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BizReport : Advertising : June 14, 2017

Expert: Why digital needs data normalization

Programmatic touches the entire digital advertising ecosphere including brands, agencies, ad tech vendors, ad networks, and publishers. One of the challengers is that each player tends to have its own data set which may or may not be compatible with the next player, making revenue reconciliation particularly difficult. So we asked Dan Lawton, the Chief Marketing and Business Development Officer at Ad-Juster about data normalization as a potential solution:

by Kristina Knight

Kristina: What is data normalization? If businesses have been able to operate without it for all these years, why is it necessary now?

Dan Lawton, Chief Marketing and Business Development Officer, Ad-Juster: Data normalization technology unifies, transforms, and standardizes incongruent values across platforms. It allows for direct comparisons that wouldn't otherwise be possible. It's like getting a cornucopia full of 100 different types of fruit and not only converting it all to apples, but actually being able to eat them.
As more time goes by without standardization, the more mired the industry gets, trying to make sense of an ever-growing tangle of terms and mismatched values. The largest obstacle to comprehensive, end-to-end programmatic reporting has been normalizing data across different vendors due to the astronomical discrepancies between what they support and what dimensions they provide. With every new vendor that enters the industry, so too does a whole new set of terms, values, and mismatched dimensions. Normalized data is too intensive and complex for publishers to do manually on their own. And even if a publisher were able to achieve anything in this area, it most likely wouldn't be useful for anyone else, because it would be too specific to the unique terms and values that particular publisher deals with.

Kristina: How is normalized data more actionable? Is this greater degree of actionability intended to completely replace the spreadsheets traditionally used in ops reporting?

Lawton: Without unified, transformed, and standardized data, it's virtually impossible to identify patterns within traditional spreadsheets. Normalized data makes it possible to quickly identify trends and patterns throughout your partners. For example, normalized data allows you to automatically inject numbers into a graph to get highly digestible trends such as if a partner's eCPM numbers are significantly underperforming or if their fill rates are sharply declining. Normalized data also allows you to speedily assess revenue performance and even potential, future ROI by identifying valuable unique demand. It's like the most efficient physician's checkup possible for your operations. You're shown what parts of your operations are ailing and need mending or, perhaps, a complete replacement. Similarly, the quick-reference capabilities of normalized data boost the overall wellbeing of your business by prescribing optimal supplements, new partners that will best work with your particular organization.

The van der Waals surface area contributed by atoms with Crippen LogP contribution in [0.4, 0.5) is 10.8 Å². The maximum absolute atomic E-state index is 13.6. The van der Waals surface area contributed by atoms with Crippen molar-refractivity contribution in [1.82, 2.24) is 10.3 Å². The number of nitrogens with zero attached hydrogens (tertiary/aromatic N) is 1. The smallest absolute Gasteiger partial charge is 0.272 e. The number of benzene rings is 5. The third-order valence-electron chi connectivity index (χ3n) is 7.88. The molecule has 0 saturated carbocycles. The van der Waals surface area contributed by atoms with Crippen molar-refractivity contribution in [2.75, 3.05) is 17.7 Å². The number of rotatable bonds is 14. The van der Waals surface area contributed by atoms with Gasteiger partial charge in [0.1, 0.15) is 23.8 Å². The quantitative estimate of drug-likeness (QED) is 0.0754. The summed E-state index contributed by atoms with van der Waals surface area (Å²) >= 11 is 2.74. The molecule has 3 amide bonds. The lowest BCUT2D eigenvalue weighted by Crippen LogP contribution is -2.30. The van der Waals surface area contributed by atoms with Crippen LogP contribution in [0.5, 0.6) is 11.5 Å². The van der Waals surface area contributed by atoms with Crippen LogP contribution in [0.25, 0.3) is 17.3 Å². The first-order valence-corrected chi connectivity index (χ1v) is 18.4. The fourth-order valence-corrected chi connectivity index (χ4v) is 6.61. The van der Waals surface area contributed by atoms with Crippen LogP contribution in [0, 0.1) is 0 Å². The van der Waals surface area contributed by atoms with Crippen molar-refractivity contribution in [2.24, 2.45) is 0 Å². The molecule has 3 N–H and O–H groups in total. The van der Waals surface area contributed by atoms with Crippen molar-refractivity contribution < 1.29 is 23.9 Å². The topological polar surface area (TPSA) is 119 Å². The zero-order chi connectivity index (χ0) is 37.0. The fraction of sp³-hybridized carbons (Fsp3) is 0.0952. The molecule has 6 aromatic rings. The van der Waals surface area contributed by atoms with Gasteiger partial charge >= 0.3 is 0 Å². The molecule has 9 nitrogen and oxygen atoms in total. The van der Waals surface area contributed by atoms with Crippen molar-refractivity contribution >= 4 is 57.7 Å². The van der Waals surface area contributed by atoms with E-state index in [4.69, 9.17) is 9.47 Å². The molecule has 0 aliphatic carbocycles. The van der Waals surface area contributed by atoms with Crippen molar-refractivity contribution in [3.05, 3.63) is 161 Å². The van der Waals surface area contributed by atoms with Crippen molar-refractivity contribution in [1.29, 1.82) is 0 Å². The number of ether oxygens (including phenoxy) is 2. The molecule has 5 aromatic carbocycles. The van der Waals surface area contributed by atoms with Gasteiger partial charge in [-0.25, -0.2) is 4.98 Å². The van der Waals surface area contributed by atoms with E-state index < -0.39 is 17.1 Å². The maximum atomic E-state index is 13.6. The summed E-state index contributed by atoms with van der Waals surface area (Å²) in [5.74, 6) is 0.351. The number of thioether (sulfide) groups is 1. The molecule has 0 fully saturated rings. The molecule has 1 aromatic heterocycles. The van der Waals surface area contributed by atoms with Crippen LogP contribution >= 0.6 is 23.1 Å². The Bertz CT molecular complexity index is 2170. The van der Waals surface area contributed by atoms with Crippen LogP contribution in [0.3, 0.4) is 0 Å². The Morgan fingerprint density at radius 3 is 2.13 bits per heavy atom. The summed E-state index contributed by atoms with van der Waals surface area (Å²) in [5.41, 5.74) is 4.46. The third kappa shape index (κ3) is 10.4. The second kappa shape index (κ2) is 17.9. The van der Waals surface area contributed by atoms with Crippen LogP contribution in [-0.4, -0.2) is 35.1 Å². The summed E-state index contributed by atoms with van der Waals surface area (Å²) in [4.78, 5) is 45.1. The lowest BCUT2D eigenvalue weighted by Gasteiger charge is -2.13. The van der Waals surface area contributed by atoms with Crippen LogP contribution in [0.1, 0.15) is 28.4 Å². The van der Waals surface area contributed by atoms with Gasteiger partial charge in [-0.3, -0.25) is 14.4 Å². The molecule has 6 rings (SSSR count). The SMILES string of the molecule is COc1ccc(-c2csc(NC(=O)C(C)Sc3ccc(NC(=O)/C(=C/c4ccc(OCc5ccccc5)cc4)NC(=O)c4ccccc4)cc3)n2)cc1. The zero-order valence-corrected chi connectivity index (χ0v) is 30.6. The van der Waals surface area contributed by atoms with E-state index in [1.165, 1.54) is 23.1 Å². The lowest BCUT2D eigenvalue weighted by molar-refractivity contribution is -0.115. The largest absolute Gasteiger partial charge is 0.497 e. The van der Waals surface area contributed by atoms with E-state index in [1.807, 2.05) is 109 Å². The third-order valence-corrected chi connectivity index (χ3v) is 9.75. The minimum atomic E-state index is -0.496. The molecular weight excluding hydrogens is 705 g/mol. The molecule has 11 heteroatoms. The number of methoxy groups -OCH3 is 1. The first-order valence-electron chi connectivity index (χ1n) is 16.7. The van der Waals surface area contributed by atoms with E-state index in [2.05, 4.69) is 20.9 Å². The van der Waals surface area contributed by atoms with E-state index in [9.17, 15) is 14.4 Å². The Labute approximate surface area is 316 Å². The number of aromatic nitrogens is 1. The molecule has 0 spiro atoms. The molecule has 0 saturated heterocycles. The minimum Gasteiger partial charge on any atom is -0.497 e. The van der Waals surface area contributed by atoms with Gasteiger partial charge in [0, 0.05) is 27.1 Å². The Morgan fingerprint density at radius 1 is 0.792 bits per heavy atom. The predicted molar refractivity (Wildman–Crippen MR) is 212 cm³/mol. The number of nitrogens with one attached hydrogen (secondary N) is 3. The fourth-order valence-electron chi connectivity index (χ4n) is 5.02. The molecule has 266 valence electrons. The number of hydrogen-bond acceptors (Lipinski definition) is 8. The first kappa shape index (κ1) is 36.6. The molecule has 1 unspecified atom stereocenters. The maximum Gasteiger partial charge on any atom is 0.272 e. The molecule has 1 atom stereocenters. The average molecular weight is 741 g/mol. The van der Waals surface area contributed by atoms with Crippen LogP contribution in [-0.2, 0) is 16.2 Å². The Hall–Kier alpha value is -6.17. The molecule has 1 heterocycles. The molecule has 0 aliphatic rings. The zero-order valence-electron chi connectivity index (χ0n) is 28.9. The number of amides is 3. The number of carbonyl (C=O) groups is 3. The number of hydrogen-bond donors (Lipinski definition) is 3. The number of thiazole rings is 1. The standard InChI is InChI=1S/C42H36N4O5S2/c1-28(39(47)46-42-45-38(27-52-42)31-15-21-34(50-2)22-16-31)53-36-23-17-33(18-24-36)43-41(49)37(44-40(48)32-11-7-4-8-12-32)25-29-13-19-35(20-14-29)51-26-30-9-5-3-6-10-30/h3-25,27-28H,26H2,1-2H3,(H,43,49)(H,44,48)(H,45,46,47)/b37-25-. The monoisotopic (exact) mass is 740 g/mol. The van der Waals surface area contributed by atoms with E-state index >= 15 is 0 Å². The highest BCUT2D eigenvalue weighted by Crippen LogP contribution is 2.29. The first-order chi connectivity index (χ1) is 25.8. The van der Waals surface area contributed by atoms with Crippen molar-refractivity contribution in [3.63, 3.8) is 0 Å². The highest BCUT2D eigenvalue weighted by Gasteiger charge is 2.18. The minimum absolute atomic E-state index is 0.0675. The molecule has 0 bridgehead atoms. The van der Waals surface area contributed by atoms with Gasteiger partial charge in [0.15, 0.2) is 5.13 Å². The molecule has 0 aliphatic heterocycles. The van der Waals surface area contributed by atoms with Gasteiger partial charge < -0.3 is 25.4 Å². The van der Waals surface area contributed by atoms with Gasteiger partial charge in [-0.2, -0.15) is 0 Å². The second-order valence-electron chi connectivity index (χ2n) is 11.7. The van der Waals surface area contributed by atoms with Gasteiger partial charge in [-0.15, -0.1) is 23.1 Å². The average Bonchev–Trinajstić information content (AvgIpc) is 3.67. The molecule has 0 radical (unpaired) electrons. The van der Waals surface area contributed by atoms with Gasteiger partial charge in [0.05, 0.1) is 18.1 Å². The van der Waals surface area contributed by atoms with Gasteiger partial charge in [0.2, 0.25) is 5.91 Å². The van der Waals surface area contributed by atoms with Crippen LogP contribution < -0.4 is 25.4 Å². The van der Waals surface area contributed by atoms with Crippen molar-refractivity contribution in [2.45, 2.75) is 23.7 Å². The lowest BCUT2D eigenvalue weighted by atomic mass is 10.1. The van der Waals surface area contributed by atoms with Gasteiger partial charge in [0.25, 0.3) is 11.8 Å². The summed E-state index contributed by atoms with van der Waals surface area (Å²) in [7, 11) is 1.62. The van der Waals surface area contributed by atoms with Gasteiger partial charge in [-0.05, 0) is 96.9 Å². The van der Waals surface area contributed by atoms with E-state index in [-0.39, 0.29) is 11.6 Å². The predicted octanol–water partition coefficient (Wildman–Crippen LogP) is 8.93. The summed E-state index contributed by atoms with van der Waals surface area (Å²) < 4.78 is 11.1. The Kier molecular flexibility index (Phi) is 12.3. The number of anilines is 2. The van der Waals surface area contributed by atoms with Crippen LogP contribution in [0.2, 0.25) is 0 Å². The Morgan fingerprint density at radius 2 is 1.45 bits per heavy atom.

Ad-Juster isn't trying to replace spreadsheets though. In fact, Excel spreadsheets are still a staple of their data reporting--there's no need to reinvent the spreadsheet wheel. Ad-Juster uses the built-in functionality, such as formulas, filters, and conditional formatting, to support their mission of delivering a universal language across companies and industries. Excel spreadsheets are an ideal vehicle for that vital unifying commonality.

Kristina: What is being done to improve the ops industry as a whole?

Lawton: To address the need for a solution that transcends single, siloed applications, Ad-Juster has been establishing a universal language through the industry's first and only data dictionary. The dictionary unifies values and maps files across platforms. For example, Ad-Juster's data normalization technology can process a list of different countries in different platforms and transform them so they're the same comparable values. This data dictionary does take time, but it has already been revolutionizing the way businesses can make sense of, optimize, and put their data into action in ways not previously possible.
Publishers have long been without sufficient leverage in their business relationships since they're typically perceived as the service provider, not the customer, and thus not in a position to make significant demands. Ad-Juster's data normalization technology is starting to help publishers enjoy a more mutually beneficial experience in what looks increasingly like strategic relationships versus the lopsided relationships they traditionally had to endure. This is because Ad-Juster's data normalization technology naturally reveals which partners can deliver specific data. Perhaps more importantly, data normalization also unveils which partners can't deliver the data publishers need. This grants publishers a degree of leverage not previously available to them. Now they can approach current and potential partners, indicating the data they need while providing evidence that isolates those partners as the only ones not providing what they need. At that point, it's either conform to the publisher's requested data sets or start losing premium publishing opportunities.

Tags: Ad-Juster, advertising, advertising data, data normalization

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